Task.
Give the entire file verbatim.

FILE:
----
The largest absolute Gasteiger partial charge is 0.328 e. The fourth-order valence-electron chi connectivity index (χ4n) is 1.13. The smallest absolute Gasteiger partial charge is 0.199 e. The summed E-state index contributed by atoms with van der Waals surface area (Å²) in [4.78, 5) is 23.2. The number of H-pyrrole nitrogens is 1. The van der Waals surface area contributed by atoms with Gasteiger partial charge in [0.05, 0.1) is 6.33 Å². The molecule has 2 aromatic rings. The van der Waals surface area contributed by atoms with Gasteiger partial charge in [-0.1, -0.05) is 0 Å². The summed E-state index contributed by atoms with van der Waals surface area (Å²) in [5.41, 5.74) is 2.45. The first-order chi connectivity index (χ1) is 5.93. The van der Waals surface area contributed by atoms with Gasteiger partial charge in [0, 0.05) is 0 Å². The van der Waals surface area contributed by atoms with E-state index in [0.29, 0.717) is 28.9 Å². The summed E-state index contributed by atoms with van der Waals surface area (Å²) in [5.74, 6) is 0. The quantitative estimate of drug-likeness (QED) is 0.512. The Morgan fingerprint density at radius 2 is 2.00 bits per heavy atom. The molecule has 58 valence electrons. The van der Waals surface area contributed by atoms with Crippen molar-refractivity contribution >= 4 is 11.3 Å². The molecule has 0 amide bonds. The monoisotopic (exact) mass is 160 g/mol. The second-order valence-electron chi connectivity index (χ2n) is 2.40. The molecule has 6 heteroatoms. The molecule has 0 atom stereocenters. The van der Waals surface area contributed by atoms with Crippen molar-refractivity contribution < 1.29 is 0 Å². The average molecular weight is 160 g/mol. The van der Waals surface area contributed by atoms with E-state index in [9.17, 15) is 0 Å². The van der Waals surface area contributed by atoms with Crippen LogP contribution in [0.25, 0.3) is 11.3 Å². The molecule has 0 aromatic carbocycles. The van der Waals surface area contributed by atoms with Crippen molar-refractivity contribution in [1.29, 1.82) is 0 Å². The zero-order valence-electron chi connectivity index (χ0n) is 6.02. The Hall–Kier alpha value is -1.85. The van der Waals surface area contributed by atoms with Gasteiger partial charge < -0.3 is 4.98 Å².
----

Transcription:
The largest absolute Gasteiger partial charge is 0.328 e. The fourth-order valence-electron chi connectivity index (χ4n) is 1.13. The smallest absolute Gasteiger partial charge is 0.199 e. The summed E-state index contributed by atoms with van der Waals surface area (Å²) in [4.78, 5) is 23.2. The number of H-pyrrole nitrogens is 1. The van der Waals surface area contributed by atoms with Gasteiger partial charge in [0.05, 0.1) is 6.33 Å². The molecule has 2 aromatic rings. The van der Waals surface area contributed by atoms with Gasteiger partial charge in [-0.1, -0.05) is 0 Å². The summed E-state index contributed by atoms with van der Waals surface area (Å²) in [5.41, 5.74) is 2.45. The first-order chi connectivity index (χ1) is 5.93. The van der Waals surface area contributed by atoms with Gasteiger partial charge in [0, 0.05) is 0 Å². The van der Waals surface area contributed by atoms with E-state index in [0.29, 0.717) is 28.9 Å². The summed E-state index contributed by atoms with van der Waals surface area (Å²) in [5.74, 6) is 0. The quantitative estimate of drug-likeness (QED) is 0.512. The Morgan fingerprint density at radius 2 is 2.00 bits per heavy atom. The molecule has 58 valence electrons. The van der Waals surface area contributed by atoms with Crippen molar-refractivity contribution >= 4 is 11.3 Å². The molecule has 0 amide bonds. The monoisotopic (exact) mass is 160 g/mol. The second-order valence-electron chi connectivity index (χ2n) is 2.40. The molecule has 6 heteroatoms. The molecule has 0 atom stereocenters. The van der Waals surface area contributed by atoms with Crippen molar-refractivity contribution < 1.29 is 0 Å². The average molecular weight is 160 g/mol. The van der Waals surface area contributed by atoms with E-state index in [9.17, 15) is 0 Å². The van der Waals surface area contributed by atoms with Crippen LogP contribution in [0.25, 0.3) is 11.3 Å². The molecule has 0 aromatic carbocycles. The van der Waals surface area contributed by atoms with Crippen molar-refractivity contribution in [1.29, 1.82) is 0 Å². The zero-order valence-electron chi connectivity index (χ0n) is 6.02. The Hall–Kier alpha value is -1.85. The van der Waals surface area contributed by atoms with Gasteiger partial charge < -0.3 is 4.98 Å².